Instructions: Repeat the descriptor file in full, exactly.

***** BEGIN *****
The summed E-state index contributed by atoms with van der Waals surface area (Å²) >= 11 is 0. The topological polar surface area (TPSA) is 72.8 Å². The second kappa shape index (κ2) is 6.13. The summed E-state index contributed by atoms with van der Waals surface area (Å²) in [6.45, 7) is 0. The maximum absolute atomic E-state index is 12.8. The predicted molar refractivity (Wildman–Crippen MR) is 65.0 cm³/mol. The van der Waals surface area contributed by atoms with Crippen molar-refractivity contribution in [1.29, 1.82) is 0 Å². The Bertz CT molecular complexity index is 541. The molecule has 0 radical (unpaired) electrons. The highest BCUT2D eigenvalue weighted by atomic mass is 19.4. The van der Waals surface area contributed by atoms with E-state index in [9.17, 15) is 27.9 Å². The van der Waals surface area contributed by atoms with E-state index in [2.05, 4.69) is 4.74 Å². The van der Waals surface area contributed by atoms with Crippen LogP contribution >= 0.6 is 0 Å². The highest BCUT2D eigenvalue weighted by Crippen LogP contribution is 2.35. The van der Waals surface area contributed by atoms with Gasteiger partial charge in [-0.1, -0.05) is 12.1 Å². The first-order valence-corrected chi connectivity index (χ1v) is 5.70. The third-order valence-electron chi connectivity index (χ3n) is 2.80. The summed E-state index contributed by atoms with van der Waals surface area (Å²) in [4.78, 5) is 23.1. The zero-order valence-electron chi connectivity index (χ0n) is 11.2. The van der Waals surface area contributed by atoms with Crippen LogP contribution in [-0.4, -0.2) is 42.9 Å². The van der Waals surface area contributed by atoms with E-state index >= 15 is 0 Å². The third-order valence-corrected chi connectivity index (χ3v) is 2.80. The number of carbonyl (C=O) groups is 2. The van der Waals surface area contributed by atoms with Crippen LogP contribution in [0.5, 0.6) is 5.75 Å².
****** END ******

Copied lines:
The summed E-state index contributed by atoms with van der Waals surface area (Å²) >= 11 is 0. The topological polar surface area (TPSA) is 72.8 Å². The second kappa shape index (κ2) is 6.13. The summed E-state index contributed by atoms with van der Waals surface area (Å²) in [6.45, 7) is 0. The maximum absolute atomic E-state index is 12.8. The predicted molar refractivity (Wildman–Crippen MR) is 65.0 cm³/mol. The van der Waals surface area contributed by atoms with Crippen molar-refractivity contribution in [1.29, 1.82) is 0 Å². The Bertz CT molecular complexity index is 541. The molecule has 0 radical (unpaired) electrons. The highest BCUT2D eigenvalue weighted by atomic mass is 19.4. The van der Waals surface area contributed by atoms with E-state index in [9.17, 15) is 27.9 Å². The van der Waals surface area contributed by atoms with E-state index in [2.05, 4.69) is 4.74 Å². The van der Waals surface area contributed by atoms with Crippen LogP contribution >= 0.6 is 0 Å². The highest BCUT2D eigenvalue weighted by Crippen LogP contribution is 2.35. The van der Waals surface area contributed by atoms with Gasteiger partial charge in [-0.1, -0.05) is 12.1 Å². The first-order valence-corrected chi connectivity index (χ1v) is 5.70. The third-order valence-electron chi connectivity index (χ3n) is 2.80. The summed E-state index contributed by atoms with van der Waals surface area (Å²) in [4.78, 5) is 23.1. The zero-order valence-electron chi connectivity index (χ0n) is 11.2. The van der Waals surface area contributed by atoms with Crippen LogP contribution in [-0.4, -0.2) is 42.9 Å². The van der Waals surface area contributed by atoms with E-state index >= 15 is 0 Å². The third-order valence-corrected chi connectivity index (χ3v) is 2.80. The number of carbonyl (C=O) groups is 2. The van der Waals surface area contributed by atoms with Crippen LogP contribution in [0.5, 0.6) is 5.75 Å².